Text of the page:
Smooth Hawksbeard: a weed of neglected lawns

















Now surely no one can mistake this for a dandelion? I know it is yellow and has lots of florets in the flower head but it bears no other resemblance to a dandelion at all. This is the commonest of the hawk's-beards, smooth hawk's-beard (Crepis capillaris). 
The flower of the hawk's-beard is much, much smaller than a dandelion and the main stem keeps branching with a flower appearing at the top of every stem whereas the dandelion has a single central stem to support one flower. The outside florets on the edge of the each flower head is tinged with orange as the flower opens. Many of the lower flowers will have turned to seed before the top ones have even opened so each plant has a long flowering period and, again, the seed head is very different from a dandelion, it is much more contained within the sepals and does not open out into the glorious globe of a dandelion clock.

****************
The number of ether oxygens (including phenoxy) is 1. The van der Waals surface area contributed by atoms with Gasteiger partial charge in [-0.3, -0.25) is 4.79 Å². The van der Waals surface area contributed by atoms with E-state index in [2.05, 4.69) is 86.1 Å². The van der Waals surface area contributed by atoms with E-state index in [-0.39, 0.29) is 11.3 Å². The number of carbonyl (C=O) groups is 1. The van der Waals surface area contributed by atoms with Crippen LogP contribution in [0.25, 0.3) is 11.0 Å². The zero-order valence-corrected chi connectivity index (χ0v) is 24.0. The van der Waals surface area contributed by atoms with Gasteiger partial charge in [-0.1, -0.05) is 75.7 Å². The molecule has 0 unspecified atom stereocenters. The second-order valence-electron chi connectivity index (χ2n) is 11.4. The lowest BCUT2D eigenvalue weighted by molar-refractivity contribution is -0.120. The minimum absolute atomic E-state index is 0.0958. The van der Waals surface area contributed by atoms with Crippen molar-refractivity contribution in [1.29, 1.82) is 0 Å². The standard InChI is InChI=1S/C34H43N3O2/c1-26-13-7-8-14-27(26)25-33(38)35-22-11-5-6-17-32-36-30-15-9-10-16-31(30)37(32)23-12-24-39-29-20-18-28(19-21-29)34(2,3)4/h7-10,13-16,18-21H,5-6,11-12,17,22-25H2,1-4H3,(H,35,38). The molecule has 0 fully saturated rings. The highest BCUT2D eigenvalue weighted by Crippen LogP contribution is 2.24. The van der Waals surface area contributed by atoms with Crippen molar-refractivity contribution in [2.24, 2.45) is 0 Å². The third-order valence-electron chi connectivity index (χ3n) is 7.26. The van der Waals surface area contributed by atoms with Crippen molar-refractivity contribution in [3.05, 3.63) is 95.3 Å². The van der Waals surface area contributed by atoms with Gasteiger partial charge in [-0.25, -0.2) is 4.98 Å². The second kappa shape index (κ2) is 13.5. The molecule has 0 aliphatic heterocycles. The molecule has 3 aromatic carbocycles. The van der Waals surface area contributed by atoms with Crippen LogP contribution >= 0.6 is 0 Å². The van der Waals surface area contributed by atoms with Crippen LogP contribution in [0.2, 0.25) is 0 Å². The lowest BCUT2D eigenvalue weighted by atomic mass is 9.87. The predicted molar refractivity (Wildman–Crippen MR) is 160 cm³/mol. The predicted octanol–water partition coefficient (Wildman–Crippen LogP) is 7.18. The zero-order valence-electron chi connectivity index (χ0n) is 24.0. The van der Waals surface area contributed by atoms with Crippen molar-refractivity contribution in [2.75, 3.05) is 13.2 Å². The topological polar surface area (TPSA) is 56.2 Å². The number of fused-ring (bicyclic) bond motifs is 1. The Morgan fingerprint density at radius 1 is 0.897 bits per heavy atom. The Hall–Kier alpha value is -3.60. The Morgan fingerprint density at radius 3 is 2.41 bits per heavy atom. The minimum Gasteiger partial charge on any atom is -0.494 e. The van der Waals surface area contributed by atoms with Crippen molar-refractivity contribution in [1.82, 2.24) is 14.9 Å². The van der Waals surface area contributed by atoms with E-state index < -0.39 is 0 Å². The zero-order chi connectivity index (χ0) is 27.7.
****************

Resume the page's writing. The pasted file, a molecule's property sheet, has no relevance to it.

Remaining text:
I said this was the commonest of the hawk's-beards in Dorset the only other one likely to found out of the seven listed in my reference book is the similar beaked hawk's-beard. However, they are easy to tell apart if you look at the developing flowers as the buds are pointed (giving the appearance of a beak) whereas the smooth has round flower buds.
In flower from June through until the frosts kill it off in November time you can find it along roadsides, on waste ground, and grassy places in general including lots of it on my lawn; and there you have it, a crude beginners guide to hawk's-beards!
Smooth Hawksbeard: a weed of neglected lawns

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